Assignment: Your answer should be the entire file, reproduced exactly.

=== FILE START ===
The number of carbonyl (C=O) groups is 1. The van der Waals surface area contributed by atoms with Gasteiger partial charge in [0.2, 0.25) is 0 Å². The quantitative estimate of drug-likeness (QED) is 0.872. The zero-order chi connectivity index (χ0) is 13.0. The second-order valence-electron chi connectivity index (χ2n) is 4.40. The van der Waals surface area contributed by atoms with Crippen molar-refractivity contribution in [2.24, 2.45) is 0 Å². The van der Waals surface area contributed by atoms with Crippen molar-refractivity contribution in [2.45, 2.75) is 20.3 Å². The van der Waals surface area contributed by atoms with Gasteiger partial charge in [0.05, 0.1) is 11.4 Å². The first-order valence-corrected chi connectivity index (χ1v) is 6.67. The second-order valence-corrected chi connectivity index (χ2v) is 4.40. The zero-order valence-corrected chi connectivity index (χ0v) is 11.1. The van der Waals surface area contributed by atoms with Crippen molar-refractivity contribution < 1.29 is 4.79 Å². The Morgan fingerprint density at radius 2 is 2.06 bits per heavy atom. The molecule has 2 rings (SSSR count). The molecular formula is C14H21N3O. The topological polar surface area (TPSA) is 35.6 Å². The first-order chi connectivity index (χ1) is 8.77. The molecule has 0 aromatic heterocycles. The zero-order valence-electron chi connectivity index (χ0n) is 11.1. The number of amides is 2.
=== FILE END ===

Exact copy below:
The number of carbonyl (C=O) groups is 1. The van der Waals surface area contributed by atoms with Gasteiger partial charge in [0.2, 0.25) is 0 Å². The quantitative estimate of drug-likeness (QED) is 0.872. The zero-order chi connectivity index (χ0) is 13.0. The second-order valence-electron chi connectivity index (χ2n) is 4.40. The van der Waals surface area contributed by atoms with Crippen molar-refractivity contribution in [2.24, 2.45) is 0 Å². The van der Waals surface area contributed by atoms with Crippen molar-refractivity contribution in [2.45, 2.75) is 20.3 Å². The van der Waals surface area contributed by atoms with Gasteiger partial charge in [0.05, 0.1) is 11.4 Å². The first-order valence-corrected chi connectivity index (χ1v) is 6.67. The second-order valence-corrected chi connectivity index (χ2v) is 4.40. The zero-order valence-corrected chi connectivity index (χ0v) is 11.1. The van der Waals surface area contributed by atoms with Crippen molar-refractivity contribution < 1.29 is 4.79 Å². The Morgan fingerprint density at radius 2 is 2.06 bits per heavy atom. The molecule has 2 rings (SSSR count). The molecular formula is C14H21N3O. The topological polar surface area (TPSA) is 35.6 Å². The first-order chi connectivity index (χ1) is 8.77. The molecule has 0 aromatic heterocycles. The zero-order valence-electron chi connectivity index (χ0n) is 11.1. The number of amides is 2.